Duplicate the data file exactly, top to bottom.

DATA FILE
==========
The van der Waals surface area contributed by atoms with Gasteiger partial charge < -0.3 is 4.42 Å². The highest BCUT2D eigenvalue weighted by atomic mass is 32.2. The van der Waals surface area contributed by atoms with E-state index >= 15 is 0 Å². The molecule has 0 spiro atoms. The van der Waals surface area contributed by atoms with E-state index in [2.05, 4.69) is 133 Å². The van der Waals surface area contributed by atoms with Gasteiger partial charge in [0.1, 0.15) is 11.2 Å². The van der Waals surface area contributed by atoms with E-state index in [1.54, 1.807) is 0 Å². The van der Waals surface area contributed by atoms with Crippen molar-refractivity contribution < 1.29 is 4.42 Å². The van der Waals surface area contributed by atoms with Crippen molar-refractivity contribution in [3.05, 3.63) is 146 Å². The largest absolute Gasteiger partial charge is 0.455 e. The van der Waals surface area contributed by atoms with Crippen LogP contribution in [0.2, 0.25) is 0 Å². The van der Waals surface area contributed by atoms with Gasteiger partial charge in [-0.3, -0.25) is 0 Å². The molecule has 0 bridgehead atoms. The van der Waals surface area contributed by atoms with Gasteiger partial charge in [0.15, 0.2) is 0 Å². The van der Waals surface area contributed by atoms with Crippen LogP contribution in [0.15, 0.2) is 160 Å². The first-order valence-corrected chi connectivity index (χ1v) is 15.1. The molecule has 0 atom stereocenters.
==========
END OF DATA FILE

The van der Waals surface area contributed by atoms with Gasteiger partial charge < -0.3 is 4.42 Å². The highest BCUT2D eigenvalue weighted by atomic mass is 32.2. The van der Waals surface area contributed by atoms with E-state index >= 15 is 0 Å². The molecule has 0 spiro atoms. The van der Waals surface area contributed by atoms with E-state index in [2.05, 4.69) is 133 Å². The van der Waals surface area contributed by atoms with Gasteiger partial charge in [0.1, 0.15) is 11.2 Å². The van der Waals surface area contributed by atoms with E-state index in [1.54, 1.807) is 0 Å². The van der Waals surface area contributed by atoms with Crippen molar-refractivity contribution < 1.29 is 4.42 Å². The van der Waals surface area contributed by atoms with Crippen molar-refractivity contribution in [3.05, 3.63) is 146 Å². The largest absolute Gasteiger partial charge is 0.455 e. The van der Waals surface area contributed by atoms with Crippen LogP contribution in [0.2, 0.25) is 0 Å². The van der Waals surface area contributed by atoms with Gasteiger partial charge in [-0.3, -0.25) is 0 Å². The molecule has 0 bridgehead atoms. The van der Waals surface area contributed by atoms with Gasteiger partial charge in [0.15, 0.2) is 0 Å². The van der Waals surface area contributed by atoms with Crippen LogP contribution in [0.15, 0.2) is 160 Å². The first-order valence-corrected chi connectivity index (χ1v) is 15.1. The molecule has 0 atom stereocenters.